As hard as this message is for myself, it is a grace for our eyes to be opened to this and to realize that this is not what we have learned from Christ. This is not hospitality as He has shown us. This is not His law. This is not His command. What this is is rampant disobedience in our hearts and refusal to walk in the Spirit, the very context from which Paul enters Galatians 6. Christ came down from a much higher place, to a much lower place, saved much dirtier people (you and me), engaged them much longer and more deeply, and bore a much greater burden. Having the same Spirit that lived in Him — that is, the Holy Spirit He sent to dwell intimately with us each moment — in our reconciliation we can (1) obey His command (2) with intense joy (3) trusting in His promises and nature (4) to spread Him on mission to our church, to Knoxville, and to the world.

Throughout this holiday season, even before this holiday season, take some time to chew over the conflicts you expect to have in the church, in your family, at work, and with your unsaved friends. What do you expect to come up over the next month, and with whom? What do you expect your temptations to be in those conflicts? How will you own up to your part and repent in front of them? What do you expect their failures to be toward you? In what tangible ways can you go beyond your repentance to come low and bear their part with them? How will you relate to their need? How will you open your own strivings to them? How will you preach? How will you weep? How will you link arms instead of stiff-arming?

Even more importantly, what is it about God that you will trust in order to get you through this: that He is a good Shepherd, that He works all things together for your good, that you cannot be separated from His promise, that His commands are a grace to you, that discipline produces the peaceable fruit of righteousness, that He cannot lie, that He is powerful to do what He says? What pictures and movies from scripture will you chew on to make this powerful and vivid, stirring up your faith? When we obey God by faith in His Son, beholding and soaking in what He has done for us and meticulously linking that to what we do in our everyday lives, we take reconciliation and put it on mission to spread His glory. When others (including the church) see us doing what God does, not to get something, but because we trust Someone, they will behold the same One we behold, and His fame spreads as it is intended to as the ultimate goal of the gospel.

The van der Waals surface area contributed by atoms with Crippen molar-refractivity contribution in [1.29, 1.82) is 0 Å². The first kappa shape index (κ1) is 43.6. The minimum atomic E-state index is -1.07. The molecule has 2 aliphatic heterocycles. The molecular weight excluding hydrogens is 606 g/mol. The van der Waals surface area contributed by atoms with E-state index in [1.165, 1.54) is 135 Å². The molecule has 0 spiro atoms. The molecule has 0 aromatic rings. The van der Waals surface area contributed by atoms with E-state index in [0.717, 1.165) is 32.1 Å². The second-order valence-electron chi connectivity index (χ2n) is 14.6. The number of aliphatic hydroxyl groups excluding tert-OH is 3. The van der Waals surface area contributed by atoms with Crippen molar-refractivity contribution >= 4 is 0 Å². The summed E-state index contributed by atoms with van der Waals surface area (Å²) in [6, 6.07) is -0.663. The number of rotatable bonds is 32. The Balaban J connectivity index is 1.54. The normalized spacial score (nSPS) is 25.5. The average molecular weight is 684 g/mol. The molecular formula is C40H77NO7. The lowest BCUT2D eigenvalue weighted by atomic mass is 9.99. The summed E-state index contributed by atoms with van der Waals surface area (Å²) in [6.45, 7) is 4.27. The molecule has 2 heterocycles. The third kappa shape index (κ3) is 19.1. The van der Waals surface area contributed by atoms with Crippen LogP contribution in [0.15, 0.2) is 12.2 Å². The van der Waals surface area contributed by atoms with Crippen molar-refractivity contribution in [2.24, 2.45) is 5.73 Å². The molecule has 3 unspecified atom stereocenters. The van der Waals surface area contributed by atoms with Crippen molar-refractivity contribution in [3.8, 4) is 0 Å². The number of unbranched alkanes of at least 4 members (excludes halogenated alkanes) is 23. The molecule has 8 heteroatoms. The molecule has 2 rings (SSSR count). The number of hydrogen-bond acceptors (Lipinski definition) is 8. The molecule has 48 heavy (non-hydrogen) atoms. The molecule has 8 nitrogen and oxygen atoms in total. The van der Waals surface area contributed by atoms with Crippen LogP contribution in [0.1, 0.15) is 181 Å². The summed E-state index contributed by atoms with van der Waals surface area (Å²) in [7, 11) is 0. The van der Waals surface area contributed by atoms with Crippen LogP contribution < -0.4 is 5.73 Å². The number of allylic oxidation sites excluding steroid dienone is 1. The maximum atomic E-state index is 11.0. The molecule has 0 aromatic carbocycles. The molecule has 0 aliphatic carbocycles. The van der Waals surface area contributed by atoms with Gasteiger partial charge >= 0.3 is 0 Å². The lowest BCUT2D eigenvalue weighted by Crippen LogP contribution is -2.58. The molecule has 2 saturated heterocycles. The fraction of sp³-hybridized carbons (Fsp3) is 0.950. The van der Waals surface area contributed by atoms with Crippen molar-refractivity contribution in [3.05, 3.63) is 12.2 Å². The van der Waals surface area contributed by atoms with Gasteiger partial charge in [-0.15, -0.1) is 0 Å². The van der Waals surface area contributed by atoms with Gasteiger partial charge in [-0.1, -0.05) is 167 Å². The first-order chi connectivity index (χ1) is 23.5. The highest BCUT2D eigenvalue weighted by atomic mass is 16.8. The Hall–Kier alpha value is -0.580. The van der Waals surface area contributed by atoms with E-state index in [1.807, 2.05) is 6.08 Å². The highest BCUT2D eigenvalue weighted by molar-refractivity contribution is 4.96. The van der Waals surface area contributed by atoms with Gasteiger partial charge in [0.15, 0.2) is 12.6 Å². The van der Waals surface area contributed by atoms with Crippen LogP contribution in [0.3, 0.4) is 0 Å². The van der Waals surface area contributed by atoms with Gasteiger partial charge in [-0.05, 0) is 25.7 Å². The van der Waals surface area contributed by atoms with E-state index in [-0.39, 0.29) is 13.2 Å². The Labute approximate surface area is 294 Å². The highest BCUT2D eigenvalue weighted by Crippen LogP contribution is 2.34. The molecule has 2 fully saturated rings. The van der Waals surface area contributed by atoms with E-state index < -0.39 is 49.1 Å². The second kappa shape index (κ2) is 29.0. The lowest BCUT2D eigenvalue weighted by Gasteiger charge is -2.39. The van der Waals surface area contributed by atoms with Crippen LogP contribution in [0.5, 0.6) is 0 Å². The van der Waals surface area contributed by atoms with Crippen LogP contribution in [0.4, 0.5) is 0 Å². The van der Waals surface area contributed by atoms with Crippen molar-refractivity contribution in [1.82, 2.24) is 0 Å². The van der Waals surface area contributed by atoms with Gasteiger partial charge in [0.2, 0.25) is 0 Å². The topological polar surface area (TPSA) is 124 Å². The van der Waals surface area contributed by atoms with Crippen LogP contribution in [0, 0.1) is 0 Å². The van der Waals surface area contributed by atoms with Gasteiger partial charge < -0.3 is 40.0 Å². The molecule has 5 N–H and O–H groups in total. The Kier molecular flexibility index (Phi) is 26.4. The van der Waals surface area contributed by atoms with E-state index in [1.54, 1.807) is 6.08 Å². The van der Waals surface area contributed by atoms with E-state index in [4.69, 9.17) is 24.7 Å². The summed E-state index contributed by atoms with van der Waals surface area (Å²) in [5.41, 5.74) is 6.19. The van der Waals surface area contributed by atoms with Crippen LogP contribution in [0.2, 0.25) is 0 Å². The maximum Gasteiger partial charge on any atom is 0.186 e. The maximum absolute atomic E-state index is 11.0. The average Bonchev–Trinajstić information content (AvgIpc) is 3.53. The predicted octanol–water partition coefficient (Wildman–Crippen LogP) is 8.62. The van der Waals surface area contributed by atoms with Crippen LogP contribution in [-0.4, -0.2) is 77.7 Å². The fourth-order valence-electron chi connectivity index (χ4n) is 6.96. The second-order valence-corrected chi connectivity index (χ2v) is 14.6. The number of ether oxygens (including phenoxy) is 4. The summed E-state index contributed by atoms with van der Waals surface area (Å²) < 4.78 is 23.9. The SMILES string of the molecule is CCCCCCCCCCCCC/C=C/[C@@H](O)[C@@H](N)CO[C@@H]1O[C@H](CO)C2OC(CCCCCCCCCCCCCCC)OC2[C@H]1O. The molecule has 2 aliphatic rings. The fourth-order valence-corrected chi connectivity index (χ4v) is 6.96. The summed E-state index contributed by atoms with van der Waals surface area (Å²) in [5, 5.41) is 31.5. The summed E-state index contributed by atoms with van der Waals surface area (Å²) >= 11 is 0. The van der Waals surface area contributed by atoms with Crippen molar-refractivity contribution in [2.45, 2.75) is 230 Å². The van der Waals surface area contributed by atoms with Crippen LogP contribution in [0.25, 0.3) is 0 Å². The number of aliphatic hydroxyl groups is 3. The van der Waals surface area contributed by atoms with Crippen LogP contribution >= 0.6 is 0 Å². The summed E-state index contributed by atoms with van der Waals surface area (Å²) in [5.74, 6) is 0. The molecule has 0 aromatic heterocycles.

Posted by Matt Norman with

“Lay aside” My Sin?

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Recently, I’ve had a verse on my mind a lot.

Let us also lay aside every weight, and sin which clings so closely (Hebrews 12:1)

There is a lot to say about this section of scripture, but what strikes me most about this verse lately is not so much the main analogy of running a race. It’s how the writer chooses to describe weights and sin and particularly what we do with them. He says, “let us lay aside.” I don’t know how you feel when you read this, but to me at first reading, it can sound demeaning, right? Of all the ways the writer could have described how we interact with sin, why “lay aside?” It sounds so small, so menial, so anticlimactic. “Just lay it aside.” Like putting your clothes in a drawer, set aside the sin and weights that encumber you. To many of us, probably most of us, sin is not something we just lay aside.

Most of us have that one sin or weight in particular that ensnares us over and over again, and we are engaged in a life or death struggle. We’re caught in the Romans 7 struggle minus the “thanks be to God through Jesus Christ our Lord” part, and that sin, that abuse, that addiction is the largest thing in our view, blocking out practically everything else. Consider the struggle of reliving sexual abuse, the hopeless feeling of being addicted to sex and pornography, the seemingly irresistible pull of alcohol, the control of anger and bitterness. Do these sound like things we just set down, take off, lay aside? Is the author being ruthless, discompassionate, and dismissive? I think the question begs asking. How does something so overwhelmingly big become so menial, so dismissed and so insignificant? The answer to this question has two big implications for our struggles against sin.

Christ’s Overwhelming Greatness

First, the context of Hebrews 12:1 is illuminating to exactly what the author intends, and it is far from discompassionate:

Therefore, since we are surrounded by so great a cloud of witnesses, let us also lay aside every weight, and sin which clings so closely, and let us run with endurance the race that is set before us, looking to Jesus, the founder and perfecter of our faith, who for the joy that was set before him endured the cross, despising the shame, and is seated at the right hand of the throne of God.